We started with using MailChimp, probably the largest of several competing services, but quickly found that they will not send our mass-mails as they are afraid their servers would get black-listed. We then had the same issue with Constant Contact and CampaginMonitor. It seems that most EMS vendors send all email from a set of about a dozen shared IP addresses. Thus, they have to minimize complaints across their entire portfolio. Most EMS vendors require that you give your users either opt-in (“I’m willing to get marketing materials” checkbox on registration) or double opt-in (+email verification). And if the complaints rate resulting from your service is above a very low rate they kick you out. On our first campaign to just 1200 registered users we had a complaint rate of 1.1% and their acceptable limit was 0.2%… For a young company with little history records that is running its first campaigns the demanded ratios we not acceptable. And- we wanted to have an opt-out on sign up, not an opt-in. We got stuck for a few days till we managed to resolve the mess.
Then entered SendGrid! SendGrid is a cloud-based SAAS with a technology that seems to be far more resilient to black-listing. Their white-label feature allows you to bind your domain MX records to one of their servers with an IP address in cloud. This means you do not share IPs with others and do not need to comply with such low complaints rates. If you get black listed you can change IP address and/or domain name and get back on business in a matter of minutes. So we set up 2 accounts – one for transactional emails, that are less likely to cause blacklisting, and bound it the company’s domain name. Then we bought another domain ‘mailer1 –mycompany.com’ and bound it to the second account. SendGrid system appends an ‘unsubscribe’ link to your emails if you don’t do it yourself and they manage the lists for you – they won’t send an email to someone who unsubscribed, even your service did send them. You get a dashboard where you can see stats of your sent mails, bounces, spam reports etc. and fix your email templates as needed.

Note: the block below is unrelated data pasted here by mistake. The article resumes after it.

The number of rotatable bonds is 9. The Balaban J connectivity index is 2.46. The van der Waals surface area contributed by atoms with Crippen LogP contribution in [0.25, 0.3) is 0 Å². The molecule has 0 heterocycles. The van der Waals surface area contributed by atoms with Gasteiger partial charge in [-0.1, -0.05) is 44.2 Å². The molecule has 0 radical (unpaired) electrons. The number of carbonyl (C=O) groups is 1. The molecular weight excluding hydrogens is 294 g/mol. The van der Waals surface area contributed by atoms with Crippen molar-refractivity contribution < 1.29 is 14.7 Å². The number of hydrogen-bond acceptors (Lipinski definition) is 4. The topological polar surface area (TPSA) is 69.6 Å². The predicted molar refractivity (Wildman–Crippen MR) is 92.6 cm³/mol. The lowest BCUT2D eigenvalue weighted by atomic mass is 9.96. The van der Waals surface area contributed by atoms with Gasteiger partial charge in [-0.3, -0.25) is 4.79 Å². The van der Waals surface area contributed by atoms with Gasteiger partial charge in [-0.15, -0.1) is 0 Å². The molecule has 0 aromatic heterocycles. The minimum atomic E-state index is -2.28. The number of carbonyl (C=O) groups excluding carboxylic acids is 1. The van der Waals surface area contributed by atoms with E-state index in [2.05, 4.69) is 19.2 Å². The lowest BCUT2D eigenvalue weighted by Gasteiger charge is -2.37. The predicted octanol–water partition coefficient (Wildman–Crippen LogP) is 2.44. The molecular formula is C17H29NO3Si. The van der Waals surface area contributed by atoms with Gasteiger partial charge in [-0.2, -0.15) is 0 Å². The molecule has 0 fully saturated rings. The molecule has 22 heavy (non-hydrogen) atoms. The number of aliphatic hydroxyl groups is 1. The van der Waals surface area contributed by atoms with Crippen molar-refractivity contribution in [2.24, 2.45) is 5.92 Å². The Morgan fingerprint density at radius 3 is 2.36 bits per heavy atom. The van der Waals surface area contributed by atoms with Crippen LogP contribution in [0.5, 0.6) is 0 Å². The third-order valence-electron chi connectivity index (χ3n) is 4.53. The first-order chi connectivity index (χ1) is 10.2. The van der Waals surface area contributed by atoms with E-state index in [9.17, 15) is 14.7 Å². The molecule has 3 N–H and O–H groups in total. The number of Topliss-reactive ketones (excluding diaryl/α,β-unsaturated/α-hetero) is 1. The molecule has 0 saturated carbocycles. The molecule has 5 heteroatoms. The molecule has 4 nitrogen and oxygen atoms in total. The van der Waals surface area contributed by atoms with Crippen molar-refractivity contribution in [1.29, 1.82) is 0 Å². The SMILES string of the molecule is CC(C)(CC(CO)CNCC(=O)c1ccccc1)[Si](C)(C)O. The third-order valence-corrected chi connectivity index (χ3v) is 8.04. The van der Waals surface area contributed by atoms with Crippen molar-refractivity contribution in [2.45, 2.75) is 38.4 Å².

The integration with SendGrid’s basic SMTP service took us 15 minutes. They also give you APIs to sync user lists, send using predefined templates etc. but we haven’t got to use those. Pricing is low for what you get. It’s highly recommended to work with them and utilize their APIs to save you the need to write email templates and change them every other days according with the product needs. Let the product guys edit the email templates on SendGrid control panel. No code changes involved unless a radical change is made and different parameters are needed to fill-in the template. So much simpler to operate this feature too. Our email system is working fine with a delivery rate of ~95% on the transactional emails, which is excellent.
Now, how about some tips on how to avoid getting your emails marked as spam? This is a bit out of scope here – maybe I’ll do another post on the quests I’ve had to work-around the spam filters mine-fields. Meanwhile, you may want to read here.
GameGround.com is a service I’ve built during 2010 and was alive till mid-2011. I’ve managed this startup dev teams, developing a consumer facing social meta-game. This is a short review of several 3rd pty products and services I’ve used and my take on them. The basic approach I’m taking here is the applicability of the product to a lean startup that wants to move fast. I started writing it and quickly found out that it’s actually too long for one post. So I’m going to make it a series of post covering Marketing tools, Community Mgmt. tools, OPS tools and of course, development infrastructure.
Unbounce is a landing pages SAAS. “… a self-serve hosted service that provides marketers doing paid search, banner ads, email or social media marketing, the easiest way to create, publish & test promotion specific landing pages without the need for IT or developers.” Yes! Landing pages for specific audiences and campaigns is an excellent way to drive traffic to your site. And Unbounce’s platform with its WYSIWYG HTML editor simplify the process even further allowing the marketing to create those pages and amange them as part of campaigns they are having without needing development involvement. They even give you multi-pages per landing page (e.g. a small website), a lead generation module, A/B/Split testing tools and other goodies. So far so good.